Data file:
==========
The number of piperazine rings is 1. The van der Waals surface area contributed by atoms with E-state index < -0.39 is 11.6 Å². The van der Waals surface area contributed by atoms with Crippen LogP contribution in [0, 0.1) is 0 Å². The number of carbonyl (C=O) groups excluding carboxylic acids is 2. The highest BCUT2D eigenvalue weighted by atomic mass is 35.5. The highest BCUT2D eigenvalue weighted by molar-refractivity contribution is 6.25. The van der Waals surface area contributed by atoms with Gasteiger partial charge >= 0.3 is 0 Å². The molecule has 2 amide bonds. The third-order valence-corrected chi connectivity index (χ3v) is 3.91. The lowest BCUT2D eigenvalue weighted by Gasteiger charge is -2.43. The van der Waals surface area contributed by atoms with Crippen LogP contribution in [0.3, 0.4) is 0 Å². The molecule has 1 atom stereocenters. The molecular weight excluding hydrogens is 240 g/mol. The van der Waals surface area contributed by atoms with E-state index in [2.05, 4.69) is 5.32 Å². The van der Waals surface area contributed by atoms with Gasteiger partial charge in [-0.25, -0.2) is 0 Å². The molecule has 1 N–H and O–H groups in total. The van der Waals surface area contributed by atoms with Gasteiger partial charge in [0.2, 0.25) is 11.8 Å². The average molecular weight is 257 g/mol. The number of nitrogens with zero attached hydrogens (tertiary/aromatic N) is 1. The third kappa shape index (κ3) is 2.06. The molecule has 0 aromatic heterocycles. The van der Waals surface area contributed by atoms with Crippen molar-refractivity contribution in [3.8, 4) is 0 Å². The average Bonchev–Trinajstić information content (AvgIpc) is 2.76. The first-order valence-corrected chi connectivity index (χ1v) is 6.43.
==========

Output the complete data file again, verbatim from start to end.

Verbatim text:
The number of piperazine rings is 1. The van der Waals surface area contributed by atoms with E-state index < -0.39 is 11.6 Å². The van der Waals surface area contributed by atoms with Crippen LogP contribution in [0, 0.1) is 0 Å². The number of carbonyl (C=O) groups excluding carboxylic acids is 2. The highest BCUT2D eigenvalue weighted by atomic mass is 35.5. The highest BCUT2D eigenvalue weighted by molar-refractivity contribution is 6.25. The van der Waals surface area contributed by atoms with Gasteiger partial charge >= 0.3 is 0 Å². The molecule has 2 amide bonds. The third-order valence-corrected chi connectivity index (χ3v) is 3.91. The lowest BCUT2D eigenvalue weighted by Gasteiger charge is -2.43. The van der Waals surface area contributed by atoms with Crippen LogP contribution in [0.3, 0.4) is 0 Å². The molecule has 1 atom stereocenters. The molecular weight excluding hydrogens is 240 g/mol. The van der Waals surface area contributed by atoms with E-state index in [2.05, 4.69) is 5.32 Å². The van der Waals surface area contributed by atoms with Gasteiger partial charge in [-0.25, -0.2) is 0 Å². The molecule has 1 N–H and O–H groups in total. The van der Waals surface area contributed by atoms with Gasteiger partial charge in [0.2, 0.25) is 11.8 Å². The average molecular weight is 257 g/mol. The number of nitrogens with zero attached hydrogens (tertiary/aromatic N) is 1. The third kappa shape index (κ3) is 2.06. The molecule has 0 aromatic heterocycles. The van der Waals surface area contributed by atoms with Crippen molar-refractivity contribution in [3.8, 4) is 0 Å². The average Bonchev–Trinajstić information content (AvgIpc) is 2.76. The first-order valence-corrected chi connectivity index (χ1v) is 6.43.